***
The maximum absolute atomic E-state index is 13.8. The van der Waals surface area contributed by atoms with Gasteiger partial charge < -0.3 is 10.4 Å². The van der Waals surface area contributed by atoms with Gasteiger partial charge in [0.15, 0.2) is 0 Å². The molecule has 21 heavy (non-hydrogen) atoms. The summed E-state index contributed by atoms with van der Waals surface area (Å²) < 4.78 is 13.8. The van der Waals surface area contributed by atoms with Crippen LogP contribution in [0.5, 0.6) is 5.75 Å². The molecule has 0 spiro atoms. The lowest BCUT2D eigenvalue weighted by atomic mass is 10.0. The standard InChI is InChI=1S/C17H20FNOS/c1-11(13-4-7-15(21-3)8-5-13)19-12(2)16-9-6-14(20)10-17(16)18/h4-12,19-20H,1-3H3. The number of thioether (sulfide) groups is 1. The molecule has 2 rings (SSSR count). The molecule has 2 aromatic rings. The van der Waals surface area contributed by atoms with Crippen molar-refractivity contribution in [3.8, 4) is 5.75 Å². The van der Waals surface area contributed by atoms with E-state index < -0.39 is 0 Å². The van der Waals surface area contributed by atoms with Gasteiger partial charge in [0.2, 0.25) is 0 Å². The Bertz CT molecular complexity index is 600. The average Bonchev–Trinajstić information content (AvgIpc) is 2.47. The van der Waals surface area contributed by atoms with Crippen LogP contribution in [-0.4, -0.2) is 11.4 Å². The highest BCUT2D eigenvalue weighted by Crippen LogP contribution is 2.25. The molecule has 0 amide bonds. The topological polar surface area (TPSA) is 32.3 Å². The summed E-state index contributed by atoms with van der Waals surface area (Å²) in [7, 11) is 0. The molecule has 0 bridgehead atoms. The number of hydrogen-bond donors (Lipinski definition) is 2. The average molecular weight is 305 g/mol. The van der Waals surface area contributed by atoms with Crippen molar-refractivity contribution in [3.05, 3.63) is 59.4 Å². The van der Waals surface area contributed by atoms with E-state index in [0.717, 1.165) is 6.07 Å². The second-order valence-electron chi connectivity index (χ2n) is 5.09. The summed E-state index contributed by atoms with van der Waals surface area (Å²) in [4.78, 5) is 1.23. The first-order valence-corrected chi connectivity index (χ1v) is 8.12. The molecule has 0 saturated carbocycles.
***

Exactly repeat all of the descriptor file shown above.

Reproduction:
The maximum absolute atomic E-state index is 13.8. The van der Waals surface area contributed by atoms with Gasteiger partial charge < -0.3 is 10.4 Å². The van der Waals surface area contributed by atoms with Gasteiger partial charge in [0.15, 0.2) is 0 Å². The molecule has 21 heavy (non-hydrogen) atoms. The summed E-state index contributed by atoms with van der Waals surface area (Å²) < 4.78 is 13.8. The van der Waals surface area contributed by atoms with Crippen LogP contribution in [0.5, 0.6) is 5.75 Å². The molecule has 0 spiro atoms. The lowest BCUT2D eigenvalue weighted by atomic mass is 10.0. The standard InChI is InChI=1S/C17H20FNOS/c1-11(13-4-7-15(21-3)8-5-13)19-12(2)16-9-6-14(20)10-17(16)18/h4-12,19-20H,1-3H3. The number of thioether (sulfide) groups is 1. The molecule has 2 rings (SSSR count). The molecule has 2 aromatic rings. The van der Waals surface area contributed by atoms with Crippen molar-refractivity contribution in [3.8, 4) is 5.75 Å². The van der Waals surface area contributed by atoms with E-state index < -0.39 is 0 Å². The van der Waals surface area contributed by atoms with Gasteiger partial charge in [0.2, 0.25) is 0 Å². The Bertz CT molecular complexity index is 600. The average Bonchev–Trinajstić information content (AvgIpc) is 2.47. The van der Waals surface area contributed by atoms with Crippen LogP contribution in [-0.4, -0.2) is 11.4 Å². The highest BCUT2D eigenvalue weighted by Crippen LogP contribution is 2.25. The molecule has 0 amide bonds. The topological polar surface area (TPSA) is 32.3 Å². The summed E-state index contributed by atoms with van der Waals surface area (Å²) in [7, 11) is 0. The molecule has 0 bridgehead atoms. The number of hydrogen-bond donors (Lipinski definition) is 2. The average molecular weight is 305 g/mol. The van der Waals surface area contributed by atoms with Crippen molar-refractivity contribution in [3.05, 3.63) is 59.4 Å². The van der Waals surface area contributed by atoms with E-state index in [0.717, 1.165) is 6.07 Å². The second-order valence-electron chi connectivity index (χ2n) is 5.09. The summed E-state index contributed by atoms with van der Waals surface area (Å²) in [4.78, 5) is 1.23. The first-order valence-corrected chi connectivity index (χ1v) is 8.12. The molecule has 0 saturated carbocycles.